Columbiana County deputies receive awards for life-saving actions

Local News

One saved the life of a colleague, and the other helped save the life of a driver on State Route 45

(WKBN) – Not all heroes wear capes. Some wear badges, and Columbiana County Sheriff Brian McLaughlin recently recognized two deputies for their heroic actions.

On Feb. 24, Deputy Justin Madison was given a Life-Saving Award for saving a fellow instructor during a Taser training seminar last spring.

“We took a break and one of the other instructors started choking on a piece of food,” Madison said. “He started turning very blue and gave the, I guess, international sign for he’s choking, at which point I instructed another deputy that was in the class to go ahead and contact EMS through dispatch.”

Madison acted without hesitation and began performing the Heimlich Maneuver for the first time ever.

“It felt like, ‘Oh my gosh, this lasted hours and hours.’ Within seconds, everything was fine,” Madison said.

Madison said he felt relieved once he realized the other instructor was OK.

“The end result is the main thing, that he was fine,” Madison said.

On March 2, Sheriff McLaughlin also honored Deputy Luke Skidmore with a Life-Saving Award for helping save a driver suffering from a medical emergency on State Route 45 near Lisbon.

“Honestly, to me, whenever I first had contact with the vehicle, I falsely assumed that it could be a drunk or impaired driver just based on the erratic movement and failure to maintain lanes,” Skidmore said. “I was honestly going up to the vehicle thinking this is going to be a drunk driver here at 4 o’clock in the afternoon.”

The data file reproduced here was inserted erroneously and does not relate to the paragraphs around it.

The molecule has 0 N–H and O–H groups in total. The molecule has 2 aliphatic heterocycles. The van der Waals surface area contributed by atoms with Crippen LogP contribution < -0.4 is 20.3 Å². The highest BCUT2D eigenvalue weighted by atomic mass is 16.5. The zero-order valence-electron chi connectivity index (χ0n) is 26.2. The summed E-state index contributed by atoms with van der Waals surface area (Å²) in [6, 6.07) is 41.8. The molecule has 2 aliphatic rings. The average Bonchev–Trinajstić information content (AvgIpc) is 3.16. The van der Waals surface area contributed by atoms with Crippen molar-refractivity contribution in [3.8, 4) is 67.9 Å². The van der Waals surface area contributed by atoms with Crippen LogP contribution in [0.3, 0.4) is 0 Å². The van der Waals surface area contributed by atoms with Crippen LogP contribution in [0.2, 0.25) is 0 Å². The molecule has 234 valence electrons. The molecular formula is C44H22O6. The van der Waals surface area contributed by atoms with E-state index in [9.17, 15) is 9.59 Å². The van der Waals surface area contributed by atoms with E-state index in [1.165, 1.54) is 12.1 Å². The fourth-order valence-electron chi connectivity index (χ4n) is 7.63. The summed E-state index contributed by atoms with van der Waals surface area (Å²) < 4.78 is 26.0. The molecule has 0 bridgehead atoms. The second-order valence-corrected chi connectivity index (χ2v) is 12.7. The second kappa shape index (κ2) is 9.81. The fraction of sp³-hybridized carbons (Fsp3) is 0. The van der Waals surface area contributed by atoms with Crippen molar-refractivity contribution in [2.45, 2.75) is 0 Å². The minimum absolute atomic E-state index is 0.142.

Once he realized the driver was having a medical emergency, Skidmore contacted dispatch for EMS. As he did that, the driver went unconscious so he removed the driver from the vehicle to properly assess the situation.

“Our local other emergency responders being West Point Fire Department, at this time, have a very rapid response, and they were able to get there quickly and assist with further medical treatment,” Skidmore said.

Skidmore said it’s humbling to help save a life and be recognized, but he could tell countless stories about responders doing similar things every day.

“All police officers are trained in basic first aid. It’s fortunate that we don’t get called upon to use that all the time, but whenever we do, it’s humbling to know you could have potentially saved someone’s life,” Skidmore said. “I’m fortunate enough to be recognized for one of those actions.”

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